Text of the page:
This major study of Peter Kropotkin sets him firmly in the context of the development of the European anarchist movement as the man who became, after Bakunin's death, their chief exponent of anarchist ideas. It traces the origins and development of his ideas and revolutionary practice from 1872 to 1886, and assesses the subsequent influence of his life and work upon European radical and socialist movements. Dr Cahm analyses Kropotkin's role in the transformation of Bakunin's anti-authoritarian socialism, and shows how two principal types of revolutionary action emerge from anarchist efforts to develop clear alternatives to the parliamentary strategies of social democrats; one based on the activity of individuals and small groups, the other related to large-scale collective action.
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'… a work of fine and detailed scholarship … Cahm allows us to see both the degree of consistency and the complexity in the development of Kropotkin's ideas.' Anarchist Studies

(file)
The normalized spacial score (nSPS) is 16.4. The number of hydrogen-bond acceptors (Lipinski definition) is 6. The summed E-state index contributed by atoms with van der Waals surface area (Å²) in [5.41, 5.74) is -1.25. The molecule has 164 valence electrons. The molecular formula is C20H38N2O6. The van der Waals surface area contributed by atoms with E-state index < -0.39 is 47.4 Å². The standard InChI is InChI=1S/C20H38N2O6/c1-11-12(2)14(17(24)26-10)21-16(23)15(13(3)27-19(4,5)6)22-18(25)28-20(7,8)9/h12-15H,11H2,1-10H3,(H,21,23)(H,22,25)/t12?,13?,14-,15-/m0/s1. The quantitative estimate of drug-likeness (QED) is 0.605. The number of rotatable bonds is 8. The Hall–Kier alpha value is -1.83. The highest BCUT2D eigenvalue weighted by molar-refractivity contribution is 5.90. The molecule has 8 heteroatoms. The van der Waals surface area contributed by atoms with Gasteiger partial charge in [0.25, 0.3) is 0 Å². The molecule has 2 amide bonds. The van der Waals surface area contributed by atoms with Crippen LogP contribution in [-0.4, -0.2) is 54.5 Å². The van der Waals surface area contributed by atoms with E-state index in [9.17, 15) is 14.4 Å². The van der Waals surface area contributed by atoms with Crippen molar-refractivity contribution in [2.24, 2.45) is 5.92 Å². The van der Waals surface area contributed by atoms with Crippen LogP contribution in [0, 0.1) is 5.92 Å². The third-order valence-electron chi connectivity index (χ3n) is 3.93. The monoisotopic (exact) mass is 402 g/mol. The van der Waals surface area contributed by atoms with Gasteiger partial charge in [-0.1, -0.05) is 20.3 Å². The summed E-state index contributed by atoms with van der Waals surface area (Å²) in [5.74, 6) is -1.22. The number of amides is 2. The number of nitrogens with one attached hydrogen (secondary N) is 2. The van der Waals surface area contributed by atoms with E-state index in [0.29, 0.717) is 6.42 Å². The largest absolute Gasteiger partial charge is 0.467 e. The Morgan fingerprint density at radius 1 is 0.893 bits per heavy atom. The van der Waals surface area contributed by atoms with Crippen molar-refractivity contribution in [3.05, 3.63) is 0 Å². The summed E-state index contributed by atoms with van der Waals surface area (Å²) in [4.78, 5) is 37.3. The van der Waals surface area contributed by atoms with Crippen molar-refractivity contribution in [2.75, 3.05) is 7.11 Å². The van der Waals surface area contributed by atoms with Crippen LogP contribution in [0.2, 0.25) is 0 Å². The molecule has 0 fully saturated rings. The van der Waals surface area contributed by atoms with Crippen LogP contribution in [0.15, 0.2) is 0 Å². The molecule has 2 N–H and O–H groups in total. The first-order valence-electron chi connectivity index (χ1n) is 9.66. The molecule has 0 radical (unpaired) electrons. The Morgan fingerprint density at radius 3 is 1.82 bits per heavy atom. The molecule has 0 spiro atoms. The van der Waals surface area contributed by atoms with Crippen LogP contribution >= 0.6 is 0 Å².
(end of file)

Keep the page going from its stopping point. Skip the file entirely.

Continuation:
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- Date Published: April 2002
- format: Paperback
- isbn: 9780521891578
- length: 388 pages
- dimensions: 231 x 153 x 24 mm
- weight: 0.57kg
- availability: Available
Table of Contents
Part I. Kropotkin and the Development of the Theory of Anarchist Communism:
2. Anarchist communism
Part II. Kropotkin and the Development of Anarchist Ideas of Revolutionary Action by Individuals and Small Groups (1872–1886):
3. Revolutionary action and the emergent anarchist movement of the seventies
4. Propaganda by deed: the development of the idea
5. Kropotkin and propaganda by deed
6. Kropotkin and acts of revolt
7. The Congress of London 1881 and 'The Spirit of Revolt'
8. The trial of Lyon 1883 and response to persecution
Part III. Kropotkin and the Development of Anarchist Views of Collective Revolutionary Action (1872–1886):
9. Trade unionism and the emergent anarchist movement of the seventies
10. Kropotkin and collective action in the labour movement
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